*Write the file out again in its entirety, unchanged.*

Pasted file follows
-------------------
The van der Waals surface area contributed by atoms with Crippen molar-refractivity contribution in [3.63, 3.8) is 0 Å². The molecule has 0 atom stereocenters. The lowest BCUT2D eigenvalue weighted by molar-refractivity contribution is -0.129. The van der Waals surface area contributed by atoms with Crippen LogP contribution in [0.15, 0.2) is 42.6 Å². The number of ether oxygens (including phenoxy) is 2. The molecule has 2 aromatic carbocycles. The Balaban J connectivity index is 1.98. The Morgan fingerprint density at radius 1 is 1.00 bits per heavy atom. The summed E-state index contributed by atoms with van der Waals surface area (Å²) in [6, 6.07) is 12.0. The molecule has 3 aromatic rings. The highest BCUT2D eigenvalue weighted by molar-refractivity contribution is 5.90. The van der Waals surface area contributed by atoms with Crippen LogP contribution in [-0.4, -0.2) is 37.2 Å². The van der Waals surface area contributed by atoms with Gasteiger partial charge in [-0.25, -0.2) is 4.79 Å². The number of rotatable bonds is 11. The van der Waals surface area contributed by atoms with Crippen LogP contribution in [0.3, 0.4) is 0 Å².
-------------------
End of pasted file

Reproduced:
The van der Waals surface area contributed by atoms with Crippen molar-refractivity contribution in [3.63, 3.8) is 0 Å². The molecule has 0 atom stereocenters. The lowest BCUT2D eigenvalue weighted by molar-refractivity contribution is -0.129. The van der Waals surface area contributed by atoms with Crippen LogP contribution in [0.15, 0.2) is 42.6 Å². The number of ether oxygens (including phenoxy) is 2. The molecule has 2 aromatic carbocycles. The Balaban J connectivity index is 1.98. The Morgan fingerprint density at radius 1 is 1.00 bits per heavy atom. The summed E-state index contributed by atoms with van der Waals surface area (Å²) in [6, 6.07) is 12.0. The molecule has 3 aromatic rings. The highest BCUT2D eigenvalue weighted by molar-refractivity contribution is 5.90. The van der Waals surface area contributed by atoms with Crippen LogP contribution in [-0.4, -0.2) is 37.2 Å². The van der Waals surface area contributed by atoms with Gasteiger partial charge in [-0.25, -0.2) is 4.79 Å². The number of rotatable bonds is 11. The van der Waals surface area contributed by atoms with Crippen LogP contribution in [0.3, 0.4) is 0 Å².